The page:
Apex Legends has become pocket-sized with Apex Legends Mobile, a completely separate version of the battle royale game for Android and iOS devices. Apex Legends Mobile is completely different from its older brother, featuring a unique menu, maps, modes, and progression path – some of which unfortunately detract from the overall experience. However, Apex Legends Mobile simplifies the process of playing battle royale to create a somewhat rewarding experience that is fun to play.
Apex Legends Mobile is first and foremost a battle royale game. You and your teammates choose from a list of hero characters called “Legends”, before they fall off the map. To win, you need to loot supplies and weapons, escape the creepy wall of energy that is slowly cramming teams into an ever-shrinking space, and be the last team standing. When you fall into battle, your allies can snatch your banner from the death chest you leave behind and resuscitate you, keeping the entire team in the fight.
There is a satisfying heft to the shooting and fluidity of movement, and the unique strengths and weaknesses of each playable legend encourage teams to stay and work together. Color-coded attachments and ammo types ensure that match momentum is constantly moving forward – at a glance, you know if a pile of loot contains anything you might want or need – so you don’t waste time navigating menus and you can get back to work.
All of this, of course, is taken straight from the already awesome Apex Legends. If it isn’t broken, don’t try to fix it.
The game features two modes other than battle royale: Arenas and Team Deathmatch. Arenas is a 3v3 mode where teams compete in a range of rounds where items, legend abilities, and weapons need to be purchased with currency at the start of each match. Arenas offer a much higher skill threshold than the standard battle royale mode, as there are no respawns. Meanwhile, TDM is even more intuitive, putting players into 6v6 matches where you can change your weapon or legend at any time, with infinite replay periods.
The squares are wonderful. TDM is not. The arenas tend to be why combat is so important in a battle royale: teams have to work together, using their firearms, abilities, and knowledge of the map intelligently to plan the attack, execute and adapt if necessary. There’s none of that in TDM, the nonsensical casual shooter mode that appears in nearly every shooter game – it lacks the same exclusivity and brand of flavor that Respawn captured in Arenas and battle royale. Even if it’s a ramp for new players, the situation isn’t compelling, since the TDM has to be unlocked and you’ll likely have a few hours under your belt by the time you do. And with its unclassified shooting range and playlists, TDM isn’t an ideal warm-up mode either.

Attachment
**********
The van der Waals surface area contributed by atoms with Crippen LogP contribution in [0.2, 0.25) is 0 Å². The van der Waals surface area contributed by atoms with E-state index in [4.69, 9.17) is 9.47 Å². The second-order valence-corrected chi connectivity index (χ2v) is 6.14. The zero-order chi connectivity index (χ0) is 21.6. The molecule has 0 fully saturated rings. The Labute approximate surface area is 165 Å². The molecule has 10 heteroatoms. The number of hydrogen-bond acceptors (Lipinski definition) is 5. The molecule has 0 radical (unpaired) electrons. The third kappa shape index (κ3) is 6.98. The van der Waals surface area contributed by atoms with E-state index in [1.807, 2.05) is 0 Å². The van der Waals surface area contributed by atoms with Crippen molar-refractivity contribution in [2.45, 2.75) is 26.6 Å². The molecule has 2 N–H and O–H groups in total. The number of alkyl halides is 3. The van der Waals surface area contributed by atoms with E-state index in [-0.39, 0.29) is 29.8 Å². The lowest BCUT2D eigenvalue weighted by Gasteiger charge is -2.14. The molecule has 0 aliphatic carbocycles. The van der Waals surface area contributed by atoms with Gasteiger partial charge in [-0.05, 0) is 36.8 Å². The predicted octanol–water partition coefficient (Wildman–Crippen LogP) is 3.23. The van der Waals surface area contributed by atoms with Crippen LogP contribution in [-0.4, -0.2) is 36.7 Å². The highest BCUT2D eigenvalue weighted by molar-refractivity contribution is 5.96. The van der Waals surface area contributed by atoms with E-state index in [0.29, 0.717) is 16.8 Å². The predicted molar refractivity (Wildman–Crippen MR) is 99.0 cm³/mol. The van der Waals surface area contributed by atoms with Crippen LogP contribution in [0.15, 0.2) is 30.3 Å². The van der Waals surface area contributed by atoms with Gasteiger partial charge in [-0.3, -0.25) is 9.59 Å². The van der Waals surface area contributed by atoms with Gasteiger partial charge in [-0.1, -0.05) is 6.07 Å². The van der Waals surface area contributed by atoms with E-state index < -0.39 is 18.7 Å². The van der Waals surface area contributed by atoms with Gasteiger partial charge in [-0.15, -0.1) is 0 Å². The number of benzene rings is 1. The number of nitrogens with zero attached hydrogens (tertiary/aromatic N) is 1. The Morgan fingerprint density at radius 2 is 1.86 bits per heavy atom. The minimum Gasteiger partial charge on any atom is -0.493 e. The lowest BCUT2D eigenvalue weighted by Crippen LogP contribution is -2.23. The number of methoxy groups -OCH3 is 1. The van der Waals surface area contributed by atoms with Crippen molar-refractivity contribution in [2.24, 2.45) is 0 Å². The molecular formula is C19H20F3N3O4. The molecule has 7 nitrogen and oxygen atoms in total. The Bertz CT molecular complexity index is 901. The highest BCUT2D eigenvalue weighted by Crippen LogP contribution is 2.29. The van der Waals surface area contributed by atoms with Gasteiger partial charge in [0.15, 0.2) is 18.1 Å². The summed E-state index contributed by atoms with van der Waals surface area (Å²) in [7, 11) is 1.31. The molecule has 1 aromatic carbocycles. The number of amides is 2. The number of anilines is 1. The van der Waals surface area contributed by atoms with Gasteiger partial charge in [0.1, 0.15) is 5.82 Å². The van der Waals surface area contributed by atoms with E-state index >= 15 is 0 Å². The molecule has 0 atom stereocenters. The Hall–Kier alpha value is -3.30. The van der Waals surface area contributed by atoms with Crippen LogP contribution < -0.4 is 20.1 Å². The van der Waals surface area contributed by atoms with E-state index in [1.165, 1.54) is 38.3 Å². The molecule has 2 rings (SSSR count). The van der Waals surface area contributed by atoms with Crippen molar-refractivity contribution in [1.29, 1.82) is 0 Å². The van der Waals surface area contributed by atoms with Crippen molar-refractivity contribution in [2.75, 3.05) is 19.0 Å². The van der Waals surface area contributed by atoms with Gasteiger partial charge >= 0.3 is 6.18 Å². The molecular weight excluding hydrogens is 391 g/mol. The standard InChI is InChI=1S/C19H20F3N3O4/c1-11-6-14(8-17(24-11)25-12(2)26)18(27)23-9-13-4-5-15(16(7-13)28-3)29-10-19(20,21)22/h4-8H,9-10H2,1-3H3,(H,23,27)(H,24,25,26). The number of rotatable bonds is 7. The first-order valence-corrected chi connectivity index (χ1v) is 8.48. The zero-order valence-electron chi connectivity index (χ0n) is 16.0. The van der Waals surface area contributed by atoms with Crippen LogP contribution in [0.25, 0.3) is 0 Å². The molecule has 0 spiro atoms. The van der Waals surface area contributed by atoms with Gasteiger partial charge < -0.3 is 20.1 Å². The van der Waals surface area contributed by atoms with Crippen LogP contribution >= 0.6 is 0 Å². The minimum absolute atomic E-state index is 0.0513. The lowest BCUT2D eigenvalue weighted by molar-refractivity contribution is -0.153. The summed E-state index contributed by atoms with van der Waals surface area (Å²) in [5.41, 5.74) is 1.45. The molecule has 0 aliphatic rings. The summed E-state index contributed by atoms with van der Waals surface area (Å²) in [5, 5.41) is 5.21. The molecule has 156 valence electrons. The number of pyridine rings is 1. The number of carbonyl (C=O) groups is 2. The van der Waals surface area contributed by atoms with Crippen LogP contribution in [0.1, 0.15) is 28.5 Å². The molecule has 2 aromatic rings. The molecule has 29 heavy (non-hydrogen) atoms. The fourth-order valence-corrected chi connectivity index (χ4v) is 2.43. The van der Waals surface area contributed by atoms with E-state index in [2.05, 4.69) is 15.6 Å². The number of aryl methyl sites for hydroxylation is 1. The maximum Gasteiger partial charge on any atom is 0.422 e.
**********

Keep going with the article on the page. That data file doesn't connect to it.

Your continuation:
Apex Legends Mobile offers players rewards on a number of tracks. Daily and weekly challenges are available to boost your progress in both the free and premium levels of the battle pass, experience points gained by playing the game contribute to your player level, Apex packs unlock cosmetics for legends and weapons, there is also the feature system.
All of these different types of progression need to be tracked a lot, but they ensure that you often win something or unlock some kind of bonus with every match you play. Most are your typical live service game fare and provide enough compelling reason to play the game every day and play a quick match or two, although the customization system, in particular, offers an interesting twist.
In Apex Legends Mobile, you play as a specific Legend Network that unlocks unique perks for them, allowing you to customize a character to fit your ideal playstyle. You can make the speed demon Octane even more difficult to catch by equipping ¡Vámanos! A feature, for example, which gives him a speed boost if his shield breaks, or immerse himself in risky gameplay with Stunt Mode, which changes his Stim so he can be turned on and off – allowing you to maintain speed at the cost of constantly losing health.
Each character can only be equipped with three of these perks at a time, and they are divided into classes to prevent any unfair combinations from forming (at least, from what I’ve seen). The system adds a welcome complexity to every character in Apex Legends Mobile—none of these perks can fundamentally change a legend’s place in the definition, but they add fun considerations in every match. Plus, the perks ensure that you still feel a sense of progression and diversity even if you’re only playing the same two or three characters.
In terms of characters, Apex Legends Mobile starts with a healthy group of 10 (although only a few are unlocked from the start). Fortunately, you unlock new characters much faster than you can in Apex Legends, so you won’t be stuck with the same faces for long. Interestingly, Apex Legends Mobile has an exclusive legend called Fade. Fade is a fun character and a much-needed addition to mobile – with no cross-play progression or cross-play between this game and Apex Legends, a strong incentive like a new legend to play ensures Mobile remains a free option for long-time Apex Legends players.